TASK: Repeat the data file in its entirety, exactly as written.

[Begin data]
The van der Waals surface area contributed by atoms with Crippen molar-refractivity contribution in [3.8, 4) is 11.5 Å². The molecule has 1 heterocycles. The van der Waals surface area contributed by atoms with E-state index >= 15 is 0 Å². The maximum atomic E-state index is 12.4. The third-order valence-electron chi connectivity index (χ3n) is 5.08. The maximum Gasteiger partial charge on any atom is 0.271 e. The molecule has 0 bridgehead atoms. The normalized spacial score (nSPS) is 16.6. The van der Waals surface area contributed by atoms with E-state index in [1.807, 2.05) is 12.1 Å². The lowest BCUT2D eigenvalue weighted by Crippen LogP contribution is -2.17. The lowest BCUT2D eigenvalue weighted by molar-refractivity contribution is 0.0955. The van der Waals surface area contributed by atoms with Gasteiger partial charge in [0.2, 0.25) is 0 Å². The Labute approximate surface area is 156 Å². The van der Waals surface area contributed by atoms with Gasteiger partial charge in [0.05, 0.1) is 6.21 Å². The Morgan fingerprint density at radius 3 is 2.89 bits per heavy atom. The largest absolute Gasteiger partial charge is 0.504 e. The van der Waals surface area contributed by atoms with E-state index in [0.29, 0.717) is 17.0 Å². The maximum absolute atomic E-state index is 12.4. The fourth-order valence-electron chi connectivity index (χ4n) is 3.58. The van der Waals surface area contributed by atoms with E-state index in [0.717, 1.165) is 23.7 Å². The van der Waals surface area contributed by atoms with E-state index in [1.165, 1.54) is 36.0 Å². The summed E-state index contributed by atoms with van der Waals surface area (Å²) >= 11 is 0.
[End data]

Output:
The van der Waals surface area contributed by atoms with Crippen molar-refractivity contribution in [3.8, 4) is 11.5 Å². The molecule has 1 heterocycles. The van der Waals surface area contributed by atoms with E-state index >= 15 is 0 Å². The maximum atomic E-state index is 12.4. The third-order valence-electron chi connectivity index (χ3n) is 5.08. The maximum Gasteiger partial charge on any atom is 0.271 e. The molecule has 0 bridgehead atoms. The normalized spacial score (nSPS) is 16.6. The van der Waals surface area contributed by atoms with E-state index in [1.807, 2.05) is 12.1 Å². The lowest BCUT2D eigenvalue weighted by Crippen LogP contribution is -2.17. The lowest BCUT2D eigenvalue weighted by molar-refractivity contribution is 0.0955. The van der Waals surface area contributed by atoms with Gasteiger partial charge in [0.2, 0.25) is 0 Å². The Labute approximate surface area is 156 Å². The van der Waals surface area contributed by atoms with Gasteiger partial charge in [0.05, 0.1) is 6.21 Å². The Morgan fingerprint density at radius 3 is 2.89 bits per heavy atom. The largest absolute Gasteiger partial charge is 0.504 e. The van der Waals surface area contributed by atoms with E-state index in [0.29, 0.717) is 17.0 Å². The maximum absolute atomic E-state index is 12.4. The fourth-order valence-electron chi connectivity index (χ4n) is 3.58. The van der Waals surface area contributed by atoms with E-state index in [0.717, 1.165) is 23.7 Å². The van der Waals surface area contributed by atoms with E-state index in [1.165, 1.54) is 36.0 Å². The summed E-state index contributed by atoms with van der Waals surface area (Å²) >= 11 is 0.